Stock watchlist is simply a list of stocks that one wants to buy when the conditions are right. Buy conditions can be triggered by a short-term company issue or industry specific downturn, but many times they can also be triggered by a broader market correction.
My watchlist contains stocks that I've already researched and interested in buying at sometime in the future when they are trading at the right valuation or price.
As part of my stock watchlist, I track the fair value, P/E multiples, and 52 week movement of such stocks to determine when they are prime for a buy.
I use MS Excel spreadsheet for my watchlist and have conditional formating setup that would highlight a stock when it enters a buy condition such has fair value.
Having a stock watchlist helps me take advantage of good buying opportunities when they arrive and minimizes the risk of falling for bad stocks or buying at the wrong price.
Think of stock watchlist as a shopping list that you take to a store with you and the price of each item is already predetermined by you and you would only buy the item if it is on your watchlist and at or below the price that you have previously determined to be a fair price/value.
How many stocks should one have in a watchlist?
It's really a personal choice, I like to keep somewhere between 5-10 stocks in my watchlist at all times. This gives me an ample choice of basket of stocks to buy from when the market dips or any of them meet my buy conditions.
What are buy conditions?
Buy conditions are the valuation and dividend specific requirements that I've set for all the stocks I buy. Valuation means how the stock is valued when compared to broader market, its peers, and future growth prospects. Is the stock cheap or expensive?
Dividend specific requirements have to do with whether the stock has enough yield to satisfy my buying minimum yield requirement (normally 3%), and has sufficiently low payout ratio for the yield to be sustainable and grow over time. Also whether the stock has a long history of paying dividends and growing them as well.
Future prospects are growth prospects of the underlying business. For example, are sales and profits growing? Are margins increasing or decreasing? A shrinking margin would imply more competition from competitors.
How do you know if a stock is cheap or expensive?
In order to know whether a stock is cheap or expensive, you need to know the fair value of the stock. Fair value takes into account many factors, such as future cash flows, historic and forward P/E multiples, peer company comparisons, estimated earnings growth, etc.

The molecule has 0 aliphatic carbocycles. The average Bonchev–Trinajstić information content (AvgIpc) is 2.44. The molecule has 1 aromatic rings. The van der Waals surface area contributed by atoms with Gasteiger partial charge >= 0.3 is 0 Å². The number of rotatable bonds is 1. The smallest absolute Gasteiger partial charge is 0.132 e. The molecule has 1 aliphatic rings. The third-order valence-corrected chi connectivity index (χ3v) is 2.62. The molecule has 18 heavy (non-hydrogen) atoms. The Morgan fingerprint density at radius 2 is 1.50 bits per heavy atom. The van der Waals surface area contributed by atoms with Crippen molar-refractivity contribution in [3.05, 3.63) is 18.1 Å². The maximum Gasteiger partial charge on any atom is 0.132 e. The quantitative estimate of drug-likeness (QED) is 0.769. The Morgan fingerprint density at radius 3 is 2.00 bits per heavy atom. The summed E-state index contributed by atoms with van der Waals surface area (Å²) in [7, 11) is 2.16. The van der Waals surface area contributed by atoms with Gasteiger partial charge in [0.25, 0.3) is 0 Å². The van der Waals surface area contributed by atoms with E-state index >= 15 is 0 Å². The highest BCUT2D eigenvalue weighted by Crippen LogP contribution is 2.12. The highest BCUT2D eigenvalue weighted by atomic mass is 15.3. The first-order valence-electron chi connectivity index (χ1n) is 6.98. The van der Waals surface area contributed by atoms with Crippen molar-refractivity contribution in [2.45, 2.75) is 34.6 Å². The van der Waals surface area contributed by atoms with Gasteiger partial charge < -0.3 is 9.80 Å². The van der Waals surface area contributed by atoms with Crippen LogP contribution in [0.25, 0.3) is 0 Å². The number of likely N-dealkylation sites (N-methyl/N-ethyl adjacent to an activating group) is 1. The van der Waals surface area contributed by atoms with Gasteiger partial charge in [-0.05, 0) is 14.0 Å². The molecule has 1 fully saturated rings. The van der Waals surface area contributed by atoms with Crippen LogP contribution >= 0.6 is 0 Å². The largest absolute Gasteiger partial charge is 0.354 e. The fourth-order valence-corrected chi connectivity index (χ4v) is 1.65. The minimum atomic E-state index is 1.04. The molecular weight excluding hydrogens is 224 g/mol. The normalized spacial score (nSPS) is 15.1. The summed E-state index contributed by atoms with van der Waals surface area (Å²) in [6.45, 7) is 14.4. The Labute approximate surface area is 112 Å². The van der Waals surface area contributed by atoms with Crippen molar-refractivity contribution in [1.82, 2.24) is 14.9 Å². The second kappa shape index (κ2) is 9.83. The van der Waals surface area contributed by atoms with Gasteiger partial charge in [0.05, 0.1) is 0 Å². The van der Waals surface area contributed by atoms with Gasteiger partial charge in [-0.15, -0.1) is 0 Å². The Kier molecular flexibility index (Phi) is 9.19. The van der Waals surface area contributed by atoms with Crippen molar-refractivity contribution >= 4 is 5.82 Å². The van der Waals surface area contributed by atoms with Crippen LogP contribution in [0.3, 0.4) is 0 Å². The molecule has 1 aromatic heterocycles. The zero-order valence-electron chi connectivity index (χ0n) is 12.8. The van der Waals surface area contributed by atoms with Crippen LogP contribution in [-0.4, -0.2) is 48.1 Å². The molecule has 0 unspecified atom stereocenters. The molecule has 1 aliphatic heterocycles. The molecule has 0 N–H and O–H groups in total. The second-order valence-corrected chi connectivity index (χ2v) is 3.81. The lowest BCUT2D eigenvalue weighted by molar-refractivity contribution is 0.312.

What I've found is that there is no perfect way to value a company or to determine its stock's fair value as there are literally hundreds of metrics that come into play. Also, depending on the industry the valuation criteria and metrics could be completely different. For example, REITs are valued against their FFOs (Funds From Operation) and not earnings and financial companies such as banks are valued using their book value.
Fortunately, for most investors the hard part of determining fair value is already done by numerous analysts who cover their specific industries and companies. They are the experts and follow every little financial details that is made available by company management.
The result of these analysts work is available for public to view and use as part of analyst's reports and also integrated into various tools and websites.
The problem is that there is just too much information out there and it is easy to get lost.
Therefore, I like to limit my valuation and fair value research to three different sources and a total of four methods. This allows me to have sufficient diversification in determining fair value and valuation while not overwhelming with information.
How do you determine a fair value of a given stock?
I use four methods that are spread across the following three valuation tools or resources:
2. CFRA Reports
Let's take an example of determining fair value of Intel's stock, stock ticker INTC.
First we would use the FastGraph tool. There are actually two methods within the FastGraph for this purpose.
FastGraphs Method #1
The FG method #1 uses analyst estimates for future earnings to determine fair value. In the graph below, I'm using next year's earnings to determine fair value.
Per the FG, INTC has a fair value of $42.75 on next year's earnings estimate and the stock is currently trading at 35.77. That's about a 19.51% discount to fair value.
FastGraphs Method #2
In the FG Method #2 we use what is called a Normal P/E multiple to estimate fair value of a stock. A Normal P/E is determined by a P/E where the stock has been trading within a period of time. In other words, it is the P/E that the stock normally trades at.
We would use 5 Year Normal P/E as that gives us a good mix of historical P/E trend while still keeping it close to the current time frame.
A 5-Y Normal P/E of INTC is 12.9 which means for the past 5 years, the Intel stock has been mostly trading at or around a P/E of 12.9.
So, based on this normal P/E, we see the current stock prices is just below the fair value of $36.77. That's a 2.80% discount to current price.
Therefore based on a 5-Y Normal P/E , the Intel stock is only slightly at a discount.
CFRA S&P Global Report
CFRA reports are from S&P Global which is an independent stock analyst company. They recently changed the name to CFRA from S&P IQ.
Below is a snap shot of analyst reports available at a brokerage. I used Fidelity as an example here. As you can see, there are about 13 different analyst reports on this one stock.
It could be quite daunting or confusing to go through all of them and then try to decipher all the data.
I've looked at all these reports and have found CFRA report to be most comprehensive and to the point in estimating a fair value. You should be able to find these reports under the Analyst Reports section of your brokerage account. Access to these reports should be free from the brokerage account.